The epistemology of sore losers

Donald Trump

So the election has happened and it’s time to check in with our wacko in Duquesne. It’s really hard to get pictures of this sign (figure 1). I either have to catch a red light or, as this time, shoot across a lane of traffic on a heavily used cobblestone street:

Fig. 1. Photograph by author, November 14, 2020.

I have updated my most recent blog post:

    It occurs to me that when I say “people fervently want to believe” misinformation,[1] I am reaching to motivation: An obvious question is, why do conservatives choose to believe what they do?

    I have only a partial answer and some hypotheses. But I remember an earlier translation of the Tao Te Ching (I could not find this in the the more recent edition now in my possession[2]) speaking eloquently of weeds growing where an army had passed. I think this speaks to the origins of authoritarian populist[3] resentment in wars, famine, and disease in Britain migrating to settle in what Colin Woodard calls Greater Appalachia.[4] In essence, authoritarian populists do not trust authoritative information because they have too often and too long been exploited as means to authoritarian ends.[5] Even if they do not know the truth, and may at some level even doubt what they profess,[6] they have every reason to suspect that they are being misled in furtherance of those ends.

    On the traditionalist side, I repeatedly saw Russell Kirk, George Nash, and Richard Weaver all write of knowledge of the senses—empirical knowledge—as “temporal” rather than permanent.[7] Hence a diminution of what I described as “truth as we’re presently best able to perceive it, truth from our perspective—subjective truth.”[8]

    As well as preferring ideology,[9] or as I put it, “tend[ing] toward a naturalistic fallacy,”[10] Conservatives generally are more authoritarian than others.[11] Broadly speaking, the choice of a way of knowing often seems to be a self-serving way to advance their own power over others. For capitalist libertarians, this is simple capitalist greed: What makes them richer, that is, what increases their economic power, is what works, a “pragmatic” theory of truth, and must therefore be right. We might suspect something similar of functionalist conservatives and neoconservatives with regard to political power, of paleoconservatives with regard to white privilege, and of many conservatives generally with regard to the social power of self-righteous indignation.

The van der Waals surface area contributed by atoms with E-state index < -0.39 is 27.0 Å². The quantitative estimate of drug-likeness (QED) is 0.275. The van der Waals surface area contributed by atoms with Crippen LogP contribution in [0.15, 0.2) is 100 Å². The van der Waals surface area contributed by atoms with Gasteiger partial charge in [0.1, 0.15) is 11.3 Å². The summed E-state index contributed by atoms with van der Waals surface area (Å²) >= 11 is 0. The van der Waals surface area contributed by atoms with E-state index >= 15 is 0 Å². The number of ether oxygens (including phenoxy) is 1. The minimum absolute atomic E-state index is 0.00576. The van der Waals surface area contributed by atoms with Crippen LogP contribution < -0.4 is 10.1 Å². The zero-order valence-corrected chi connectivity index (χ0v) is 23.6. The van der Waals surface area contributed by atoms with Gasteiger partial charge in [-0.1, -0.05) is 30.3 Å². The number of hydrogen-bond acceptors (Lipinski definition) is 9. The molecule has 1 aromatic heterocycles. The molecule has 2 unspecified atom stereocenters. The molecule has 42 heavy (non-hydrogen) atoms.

As I said at the beginning of this update, this answer is tentative. But social injustice appears to underlie all of these choices of ways of knowing. As Donald Trump twists and turns, wreaking havoc in his exit from the White House,[12] we are reaping what we have sown.

  1. [1]David Benfell, “Epistemology in the present U.S. political crisis,” Not Housebroken, November 13, 2020,
  2. [2]Lao Tsu [apocryphal], Tao Te Ching, trans. Gia Fu-Feng and Jane English with Toinette Lippe, 3rd ed. (New York: Vintage, 2011).
  3. [3]David Benfell, “Conservative Views on Undocumented Migration” (doctoral dissertation, Saybrook, 2016). ProQuest (1765416126); David Benfell, “Barack Obama asks, ‘Why is it that the folks that won the last election are so mad all the time?’” Not Housebroken, November 4, 2018,
  4. [4]Colin Woodard, American Nations: A History of the Eleven Rival Regional Cultures of North America (New York: Penguin, 2011).
  5. [5]Thomas Frank, What’s the Matter with Kansas? (New York: Henry Holt, 2005).
  6. [6]David Benfell, “Doubting the ‘Fox News bubble,’” Not Housebroken, October 11, 2020,
  7. [7]Russell Kirk, The Conservative Mind (Washington, DC: Regnery 1985/2001); George H. Nash, The Conservative Intellectual Movement in America Since 1945 (Wilmington, DE: Intercollegiate Studies Institute, 1976/2006); Richard M. Weaver, Visions of Order (Louisiana State University, 1964, Wilmington, DE: Intercollegiate Studies Institute, 1995).
  8. [8]David Benfell, “Epistemology in the present U.S. political crisis,” Not Housebroken, November 13, 2020,
  9. [9]David Benfell, “Conservative Views on Undocumented Migration” (doctoral dissertation, Saybrook, 2016). ProQuest (1765416126).
  10. [10]David Benfell, “Epistemology in the present U.S. political crisis,” Not Housebroken, November 13, 2020,
  11. [11]David Benfell, “Conservative Views on Undocumented Migration” (doctoral dissertation, Saybrook, 2016). ProQuest (1765416126).
  12. [12]Mike Allen, “Trump eyes digital media empire to take on Fox News,” Axios, November 12, 2020,; Aaron Blake, “Trump lawyers suffer embarrassing rebukes from judges over voter fraud claims,” Washington Post, November 11, 2020,; Mark Bray, “Trump’s Baseless Fraud Accusations Are Already Sparking Far Right Violence,” Truthout, November 9, 2020,; Kyle Cheney and Josh Gerstein, “Trump team eyes legal, political Hail Marys as options for comeback fade,” Politico, November 6, 2020,; Marjorie Cohn, “Trump’s Frivolous Lawsuits Are the Tip of the Iceberg in His Refusal to Concede,” Truthout, November 11, 2020,; Jonathan Freedland, “This is no conventional coup. Trump is paving the way for a ‘virtual Confederacy,'” Guardian, November 13, 2020,; David Nakamura, “Trump’s bid to discredit election raises fear that he will undermine a smooth transfer of power,” Washington Post, November 8, 2020,

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